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David Cameron Under Pressure To Divert Bloated Foreign Aid Budget To Help Flood Victims

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Jason Groves and Tamara Cohen, Daily Mail

David Cameron was under intense pressure last night to divert the bloated foreign aid budget to help British flood victims.

New estimates suggest that the cost of this month’s disaster in Cumbria, Yorkshire and Lancashire could be up to £5.8billion.

That is the exact amount Britain recently committed to spend helping poorer countries tackle climate change over the next five years.

David Cameron was under intense pressure last night to divert the bloated foreign aid budget to help British flood victims

David Cameron was under intense pressure last night to divert the bloated foreign aid budget to help British flood victims

Flood victims have demanded that some of Britain’s £12billion foreign aid budget is used to help them after a catastrophic few weeks

Flood victims have demanded that some of Britain’s £12billion foreign aid budget is used to help them after a catastrophic few weeks

Flood victims have demanded that some of Britain’s £12billion foreign aid budget is used to help them after a catastrophic few weeks.

Former environment secretary Owen Paterson also called for the needs of British flood victims to be put first.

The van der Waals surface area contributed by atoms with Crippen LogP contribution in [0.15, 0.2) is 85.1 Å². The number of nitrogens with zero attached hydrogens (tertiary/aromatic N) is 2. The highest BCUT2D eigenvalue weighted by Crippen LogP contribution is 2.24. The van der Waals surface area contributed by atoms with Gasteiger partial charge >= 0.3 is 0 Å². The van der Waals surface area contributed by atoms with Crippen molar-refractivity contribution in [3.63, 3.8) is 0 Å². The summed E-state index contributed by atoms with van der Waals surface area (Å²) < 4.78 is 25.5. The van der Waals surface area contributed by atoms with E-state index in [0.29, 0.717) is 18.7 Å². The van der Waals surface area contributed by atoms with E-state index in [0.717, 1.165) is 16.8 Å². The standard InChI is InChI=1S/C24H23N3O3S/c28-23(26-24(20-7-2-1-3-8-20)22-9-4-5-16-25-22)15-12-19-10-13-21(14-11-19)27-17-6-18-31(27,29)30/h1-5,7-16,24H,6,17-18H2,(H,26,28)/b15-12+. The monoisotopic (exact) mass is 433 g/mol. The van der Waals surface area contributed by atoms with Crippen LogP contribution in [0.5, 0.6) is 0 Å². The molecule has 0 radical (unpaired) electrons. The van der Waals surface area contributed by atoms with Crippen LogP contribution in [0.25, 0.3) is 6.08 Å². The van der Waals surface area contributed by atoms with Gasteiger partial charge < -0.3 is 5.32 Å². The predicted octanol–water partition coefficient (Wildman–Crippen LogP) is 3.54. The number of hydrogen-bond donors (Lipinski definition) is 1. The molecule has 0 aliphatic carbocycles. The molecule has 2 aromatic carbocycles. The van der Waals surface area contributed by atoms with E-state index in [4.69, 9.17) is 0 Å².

‘Where there is money set aside to help flood victims around the world it should now be diverted to help people suffering in the UK,’ he said.

MPs last night demanded to know why the Government has not applied for disaster relief from an EU fund.

The European Union Solidarity Fund helps member states cope with natural disasters. The UK paid in £35.6million to the scheme this year.

Under EU rules, a country has ten weeks from the first damage caused by a natural disaster to make an application for aid. Last summer it paid out £60million to help the recovery effort following floods in Serbia, Croatia and Bulgaria in which 60 people died.

Britain has only ever made one claim – after the summer floods of 2007 – and we were awarded £130million.

Tory MP Andrew Bridgen said: ‘We pay all this money into the Solidarity Fund, as the second largest net contributor, and everyone else applies for it. If there is funding available to alleviate the impact of the flood we should use it.’

Actor Michael Sheen provoked backlash yesterday after criticising those calling for foreign aid cash to be used to help flood victims.

But Mr Paterson, who served as environment secretary until last year, said the Government’s focus on foreign aid showed the wrong sense of priorities. ‘It must be a priority to spend British taxpayers’ money on British citizens who are suffering,’ he said.

‘I know some people say it is not a binary choice – that we can spend money on both. But it is a binary choice – you can either spend £1 building flood defences to help people abroad or you spend it to protect citizens in this country.’

Labour MP Simon Danczuk, whose Rochdale constituency has been badly affected by flooding, also questioned the Government’s refusal to touch the aid budget.

‘Why do we spend money in Bangladesh when it needs spending in Great Britain?’ he said.

‘What we need to do is to sort out the problems which are occurring here and not focus so much on developing countries.

‘That has to be our priority. We need to put that right as soon as possible.’

Ukip leader Nigel Farage also said it was time to consider ‘diverting some of the huge foreign aid budget to help those in need here in the UK’.

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